During the summer of 1971, I was a good-time rock and roller working in Chicago, Illinois when I read ten words that would forever change my life.
“Do not suffer your children to go hungry or naked.”
Those words, written by an ancient holy man, stirred something deep within my soul. Years later, when I began my journey as a parent, the importance of that directive grew more dear to me. Especially as I worked to nurture, feed, and protect my own children and every other child that came within the circle of my influence. Nearly forty years later, I am still replenishing the next generation.
Today is a tough time for children.
- One child in three is either obese or overweight.
- According to the National Fatherhood Initiative 24 million children are raised without their biological father in the home.
- One child in four is being raised by a single parent.
- 2012 marks the 24th conference for national and international professions from the fields of law enforcement, prosecution, child protective services, social work, children’s advocacy, therapy, and medicine meet to keep informed on how to best deal with child victims of crime.
- Research now indicates that too much time spent with video games are robbing vitality and rewiring the brains of our children.
Please note, I am not making any indictment upon the status of a good person struggling with the challenges of single parenthood. I applaud them. My suggestion is that all parents need more resource if they are to raise responsible children. It takes many parents and teachers, but we also need to improve the attitudes and process of our coaching.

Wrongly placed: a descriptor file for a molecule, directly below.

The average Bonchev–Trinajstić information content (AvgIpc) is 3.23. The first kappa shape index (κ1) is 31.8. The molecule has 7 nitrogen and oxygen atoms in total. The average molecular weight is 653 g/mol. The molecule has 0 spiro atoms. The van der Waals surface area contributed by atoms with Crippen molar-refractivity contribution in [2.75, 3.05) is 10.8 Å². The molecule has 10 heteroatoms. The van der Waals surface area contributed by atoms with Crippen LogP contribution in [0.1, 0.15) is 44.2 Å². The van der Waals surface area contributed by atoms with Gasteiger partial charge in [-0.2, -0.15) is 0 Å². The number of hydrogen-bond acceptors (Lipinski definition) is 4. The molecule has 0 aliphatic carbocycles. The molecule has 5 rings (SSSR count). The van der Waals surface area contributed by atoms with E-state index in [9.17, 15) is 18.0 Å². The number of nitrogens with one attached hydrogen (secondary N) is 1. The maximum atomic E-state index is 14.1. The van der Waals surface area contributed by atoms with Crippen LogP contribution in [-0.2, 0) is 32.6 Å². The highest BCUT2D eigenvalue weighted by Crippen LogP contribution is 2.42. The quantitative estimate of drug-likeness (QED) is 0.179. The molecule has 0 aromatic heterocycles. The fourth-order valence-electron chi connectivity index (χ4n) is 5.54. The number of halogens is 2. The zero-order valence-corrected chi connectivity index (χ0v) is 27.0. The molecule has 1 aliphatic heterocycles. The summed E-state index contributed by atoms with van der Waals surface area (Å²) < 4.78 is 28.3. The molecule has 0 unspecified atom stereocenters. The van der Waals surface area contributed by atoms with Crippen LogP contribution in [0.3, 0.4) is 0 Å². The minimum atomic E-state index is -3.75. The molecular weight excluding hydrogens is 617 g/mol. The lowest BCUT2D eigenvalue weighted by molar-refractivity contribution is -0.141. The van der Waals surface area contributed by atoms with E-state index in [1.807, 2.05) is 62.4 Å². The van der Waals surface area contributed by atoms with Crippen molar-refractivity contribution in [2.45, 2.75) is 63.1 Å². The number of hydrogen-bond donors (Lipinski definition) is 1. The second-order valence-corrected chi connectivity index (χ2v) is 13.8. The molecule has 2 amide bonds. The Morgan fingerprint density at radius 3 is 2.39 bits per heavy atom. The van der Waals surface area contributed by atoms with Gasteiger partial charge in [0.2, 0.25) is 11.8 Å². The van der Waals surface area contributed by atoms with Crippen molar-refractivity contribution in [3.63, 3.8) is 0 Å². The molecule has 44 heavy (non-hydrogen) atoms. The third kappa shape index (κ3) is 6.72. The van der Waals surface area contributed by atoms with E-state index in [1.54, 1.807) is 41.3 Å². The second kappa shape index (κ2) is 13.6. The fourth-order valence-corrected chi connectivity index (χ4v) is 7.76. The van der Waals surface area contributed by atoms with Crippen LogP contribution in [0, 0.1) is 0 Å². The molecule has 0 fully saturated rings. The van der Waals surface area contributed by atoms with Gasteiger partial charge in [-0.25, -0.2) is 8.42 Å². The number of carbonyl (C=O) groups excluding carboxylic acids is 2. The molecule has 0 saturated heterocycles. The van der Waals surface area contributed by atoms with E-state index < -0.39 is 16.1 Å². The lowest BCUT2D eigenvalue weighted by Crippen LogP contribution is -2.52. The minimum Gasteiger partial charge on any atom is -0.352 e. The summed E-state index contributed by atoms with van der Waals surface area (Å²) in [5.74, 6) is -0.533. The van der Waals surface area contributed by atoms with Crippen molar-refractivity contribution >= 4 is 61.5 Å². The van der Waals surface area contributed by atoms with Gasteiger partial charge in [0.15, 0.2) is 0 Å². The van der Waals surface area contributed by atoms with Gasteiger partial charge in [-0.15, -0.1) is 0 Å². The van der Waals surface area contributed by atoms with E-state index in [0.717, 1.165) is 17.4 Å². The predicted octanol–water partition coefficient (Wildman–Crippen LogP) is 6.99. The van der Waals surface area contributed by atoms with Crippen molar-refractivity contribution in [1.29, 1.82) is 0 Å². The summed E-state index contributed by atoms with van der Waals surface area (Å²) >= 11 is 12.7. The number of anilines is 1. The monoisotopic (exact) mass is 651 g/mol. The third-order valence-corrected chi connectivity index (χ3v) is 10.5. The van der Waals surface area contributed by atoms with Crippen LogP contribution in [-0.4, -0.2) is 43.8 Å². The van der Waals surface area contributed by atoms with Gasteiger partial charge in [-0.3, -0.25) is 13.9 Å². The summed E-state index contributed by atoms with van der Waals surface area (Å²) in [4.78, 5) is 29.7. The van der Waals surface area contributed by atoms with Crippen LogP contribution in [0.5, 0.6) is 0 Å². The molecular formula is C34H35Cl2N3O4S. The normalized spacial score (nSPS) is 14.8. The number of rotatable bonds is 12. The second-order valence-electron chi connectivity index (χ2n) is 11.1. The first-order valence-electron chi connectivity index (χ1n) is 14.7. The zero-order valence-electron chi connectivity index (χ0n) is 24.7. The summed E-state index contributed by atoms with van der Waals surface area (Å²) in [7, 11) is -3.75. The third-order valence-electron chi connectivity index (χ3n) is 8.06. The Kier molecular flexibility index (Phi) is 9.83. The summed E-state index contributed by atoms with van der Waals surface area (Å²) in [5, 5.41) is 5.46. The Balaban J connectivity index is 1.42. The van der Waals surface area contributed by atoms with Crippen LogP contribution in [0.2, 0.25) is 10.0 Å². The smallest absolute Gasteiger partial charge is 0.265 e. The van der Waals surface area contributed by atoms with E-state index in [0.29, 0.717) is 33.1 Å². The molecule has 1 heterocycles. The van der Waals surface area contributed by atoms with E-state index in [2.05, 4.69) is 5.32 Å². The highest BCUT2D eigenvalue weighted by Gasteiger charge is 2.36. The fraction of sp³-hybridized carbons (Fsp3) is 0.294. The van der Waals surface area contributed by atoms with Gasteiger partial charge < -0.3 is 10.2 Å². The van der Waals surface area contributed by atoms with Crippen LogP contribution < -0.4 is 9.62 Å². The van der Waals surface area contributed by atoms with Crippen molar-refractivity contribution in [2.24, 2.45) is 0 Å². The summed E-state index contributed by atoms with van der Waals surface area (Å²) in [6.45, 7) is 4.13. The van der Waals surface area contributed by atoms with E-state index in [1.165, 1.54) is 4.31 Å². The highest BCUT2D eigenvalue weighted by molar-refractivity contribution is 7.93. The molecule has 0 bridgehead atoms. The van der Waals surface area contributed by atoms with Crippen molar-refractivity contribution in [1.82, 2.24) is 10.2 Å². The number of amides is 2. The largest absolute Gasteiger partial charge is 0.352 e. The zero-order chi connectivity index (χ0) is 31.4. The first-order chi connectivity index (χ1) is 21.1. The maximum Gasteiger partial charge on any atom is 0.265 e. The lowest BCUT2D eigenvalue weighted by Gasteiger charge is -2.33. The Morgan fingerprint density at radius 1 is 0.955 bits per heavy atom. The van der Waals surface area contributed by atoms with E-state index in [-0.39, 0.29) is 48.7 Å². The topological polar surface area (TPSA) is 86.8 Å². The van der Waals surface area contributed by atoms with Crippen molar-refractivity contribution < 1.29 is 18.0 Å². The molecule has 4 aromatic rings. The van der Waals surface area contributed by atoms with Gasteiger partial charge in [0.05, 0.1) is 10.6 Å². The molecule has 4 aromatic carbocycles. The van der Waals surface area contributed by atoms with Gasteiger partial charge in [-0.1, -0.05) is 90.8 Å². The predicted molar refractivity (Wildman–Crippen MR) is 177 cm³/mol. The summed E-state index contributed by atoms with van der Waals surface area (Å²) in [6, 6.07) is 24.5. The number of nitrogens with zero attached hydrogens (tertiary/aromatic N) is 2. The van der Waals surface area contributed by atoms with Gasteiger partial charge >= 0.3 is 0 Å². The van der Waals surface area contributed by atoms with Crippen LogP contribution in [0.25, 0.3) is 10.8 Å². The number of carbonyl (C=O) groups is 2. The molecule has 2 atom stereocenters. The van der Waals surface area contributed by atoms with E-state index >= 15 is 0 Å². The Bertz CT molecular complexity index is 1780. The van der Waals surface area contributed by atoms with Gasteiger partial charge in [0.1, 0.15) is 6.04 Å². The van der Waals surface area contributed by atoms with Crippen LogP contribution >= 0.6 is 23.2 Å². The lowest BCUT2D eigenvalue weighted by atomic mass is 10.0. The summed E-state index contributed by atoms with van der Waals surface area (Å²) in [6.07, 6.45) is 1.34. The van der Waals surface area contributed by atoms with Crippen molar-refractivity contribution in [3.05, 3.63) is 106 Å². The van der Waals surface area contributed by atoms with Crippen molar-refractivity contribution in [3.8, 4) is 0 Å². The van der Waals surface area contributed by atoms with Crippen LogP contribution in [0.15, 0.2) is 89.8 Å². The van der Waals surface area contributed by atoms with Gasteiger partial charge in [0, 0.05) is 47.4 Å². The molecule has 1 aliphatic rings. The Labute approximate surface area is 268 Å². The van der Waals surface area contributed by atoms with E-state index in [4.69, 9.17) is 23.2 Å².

44 million children are organized into sports leagues within the United States. The aggregate time that they spend kicking, diving, running, wrestling, swimming, batting and more, is in dire need of a new paradigm.
The billions of hours that we spend with children in youth sports represents one of the most productive times to guide children toward responsible maturity. But we could do a better job. Yes, we entertain our children but what do we teach them and how do we equip them for the future? Children are pushed to more and more activity. Parents are stretched between job, family, and need for quality time with children. The correct youth athletic program can bridge a vital gap for the needs of both; strengthen needed life skills for the child while easing difficult burdens for the parent.
I advocate a new way of coaching that honors every child and counts winning in more ways than points on a scoreboard.